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President Lyndon B. Johnson delivers his Innaugural Address Vice President Hubert Humphrey and Muriel Humphrey walking from the White House President Lyndon Johnson and Lady Bird Johnson in limousine on parade route.  President Lyndon B. Johnson delivers his Inaugural Address Lady Bird Johnson in her Inaugural Gown L-R: Lady Bird Johnson, President Lyndon Johnson, Muriel Humphrey, Vice President Hubert Humphrey L-R: Vice President Hubert Humphrey, ?, Muriel Humphrey, President Lyndon B. Johnson, and Lady Bird Johnson greet crowd at Inaugural Ball. President Lyndon B. Johnson dances with Lady Bird Johnson in large crowd of media and supporters

Looking back - January 20, 1965

Jan 11, 2013

Until President Barack Obama's inauguration in 2009, the swearing in of Lyndon B. Johnson drew the largest crowd in history—roughly 1.2 million. The best-remembered lines from President Johnson's 22-minute inaugural address reflect his ambitious, forward-thinking spirit: "It is the excitement of becoming – always becoming, trying, probing, failing, resting and trying again – but always trying and always gaining." He later confided that he was inspired to add that line when facing the crowd of silently attentive people. It was this line that Mrs. Johnson said "had gone straight to my heart."

Here are more facts and firsts from that historic day. 

LBJ Inauguration Facts

  • LBJ was sworn in at 12:03 p.m. on Jan. 20, 1965. Thus, the United States was technically without a president for three minutes. The constitution provides that the presidential term shall end at noon on January 20. LBJ was more punctual than most presidents. John F. Kennedy took the oath of office in 1961 at 12:51 p.m., Harry Truman at 12:29 in 1949, and Dwight D. Eisenhower at 12:32 in 1953.
  • LBJ’s speech was 1,500 words and drew applause 11 times. This was one of the shortest speeches in inaugural history. Washington’s second inaugural address was the shortest on record (135 words), Lincoln’s second (698 words), Theodore Roosevelt’s (985 words), Franklin Roosevelt’s (559 words), and Zachary Taylor’s (996 words). The longest inaugural address was William Henry Harrison’s (8,445 words)
  • Earl Warren, the Chief Justice of the United States, administered the oath of office.
  • Hubert Humphrey was sworn in at 11:58 a.m. Until that time, Speaker of the House John McCormack, had been next in line for the presidency after President Johnson. The nation had been without a Vice President for nearly 14 months, since the assassination of President John F. Kennedy.
  • While LBJ was being sworn in as the 36th President of the United States, 150-200 African Americans were arrested in Selma, Alabama, after they tried to enter the Dallas County Courthouse through the front door to register to vote.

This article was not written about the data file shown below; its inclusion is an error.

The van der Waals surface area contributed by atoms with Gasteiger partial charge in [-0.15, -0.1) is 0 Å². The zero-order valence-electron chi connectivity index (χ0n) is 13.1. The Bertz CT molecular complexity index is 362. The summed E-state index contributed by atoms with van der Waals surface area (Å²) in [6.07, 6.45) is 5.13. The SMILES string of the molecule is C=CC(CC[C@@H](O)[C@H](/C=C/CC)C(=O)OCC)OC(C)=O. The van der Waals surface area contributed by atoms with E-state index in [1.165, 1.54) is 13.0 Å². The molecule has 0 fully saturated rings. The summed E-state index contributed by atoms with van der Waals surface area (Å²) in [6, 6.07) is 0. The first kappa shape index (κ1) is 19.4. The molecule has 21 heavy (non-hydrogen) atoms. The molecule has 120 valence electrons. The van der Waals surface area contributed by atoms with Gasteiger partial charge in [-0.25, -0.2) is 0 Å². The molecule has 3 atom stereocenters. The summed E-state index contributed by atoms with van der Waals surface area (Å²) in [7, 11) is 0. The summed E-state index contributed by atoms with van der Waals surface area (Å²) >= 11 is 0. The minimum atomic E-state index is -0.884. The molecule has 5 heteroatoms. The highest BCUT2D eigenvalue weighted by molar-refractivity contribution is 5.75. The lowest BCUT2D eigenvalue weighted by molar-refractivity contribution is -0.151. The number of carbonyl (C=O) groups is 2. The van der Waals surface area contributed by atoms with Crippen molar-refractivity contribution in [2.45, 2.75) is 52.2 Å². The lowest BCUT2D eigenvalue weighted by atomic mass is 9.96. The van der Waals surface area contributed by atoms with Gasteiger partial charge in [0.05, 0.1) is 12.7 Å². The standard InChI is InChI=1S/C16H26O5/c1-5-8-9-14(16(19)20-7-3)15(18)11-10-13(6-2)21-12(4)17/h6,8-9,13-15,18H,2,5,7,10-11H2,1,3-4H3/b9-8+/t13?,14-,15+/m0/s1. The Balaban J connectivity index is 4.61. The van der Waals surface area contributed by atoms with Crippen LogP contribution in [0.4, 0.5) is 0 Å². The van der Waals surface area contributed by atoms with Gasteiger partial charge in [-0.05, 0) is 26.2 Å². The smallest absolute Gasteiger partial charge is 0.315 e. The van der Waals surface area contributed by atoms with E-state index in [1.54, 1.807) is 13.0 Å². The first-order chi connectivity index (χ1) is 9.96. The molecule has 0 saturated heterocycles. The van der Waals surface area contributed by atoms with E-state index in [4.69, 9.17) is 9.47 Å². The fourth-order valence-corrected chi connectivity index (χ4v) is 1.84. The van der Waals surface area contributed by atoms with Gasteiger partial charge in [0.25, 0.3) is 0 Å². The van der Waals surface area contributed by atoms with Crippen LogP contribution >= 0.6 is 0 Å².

• There were 5,400 men protecting the president during the inauguration, including the D.C. Metropolitan police, Park Police, Secret Service, Treasury agents, State Department Security Officers, Capitol Hill Police, out-of-town detectives, and servicemen from all five branches of the military.
  • Security was so tight for the inaugural parade that the Cochiti Indian tribal dancers from New Mexico were asked to remove the points from their arrows, and they complied.
  • A three-sided screen of bullet-proof glass enclosed the platform in front of the Capitol where the oath of office was administered. A similar sheet of 1.5” glass protected the president during the inaugural parade.
  • Performers at the Inaugural Gala at the National Guard Armory included Dame Margot Fonteyn and Rudolf Nureyev, who danced a pas de deux from “La Corsaire”; the Ballet Folklorico; Alfred Hitchcock; Bobby Darin; Carol Channing; Woody Allen; Carol Burnett and Julie Andrews performing a duet; Harry Belafonte; Ann Margret; Mike Nichols and Elaine May; Johnny Carson; and Barbra Streisand.

Inauguration Firsts

  • Mrs. Johnson was the first president’s wife to hold the Bible at the swearing-in ceremony. She did this at her husband’s behest. The Bible had always been held by the executive secretary of the Joint Congressional Inaugural Committee. The Bible was the one given to LBJ and Lady Bird by LBJ’s mother, Rebekah Baines Johnson, in 1952. It was the same Bible LBJ used to be sworn in as Vice President under John F. Kennedy. This tradition of the First Lady holding a family Bible has continued to the present.

  • LBJ wore an Oxford gray business suit and gray felt fedora for Inauguration Day, which was a departure from the cutaway coat, striped trousers, and top hat worn by his predecessors. Vice President Humphrey also wore a business suit and fedora. 
  • LBJ was the first president since George Washington to dance at his own Inaugural Ball. He danced the first dance of the evening at the Mayflower Hotel with Lady Bird and in a matter of 15 minutes had changed partners nine times.
  • For the first time, helicopters were used for the ceremony and the parade. The two helicopters had a Secret Service agent riding with each pilot. The agents maintained constant air to ground communications with the ground forces below, alerting them to any questionable activity on the ground.
  • The presidential limousine was the one used by President Kennedy, but for the first time it had been fitted with a non-removable bullet-resistant bubbletop, as well as armor-plated sides.
  • A heavy armor plate was built into the floor of the presidential limousine in order to withstand a bomb attack.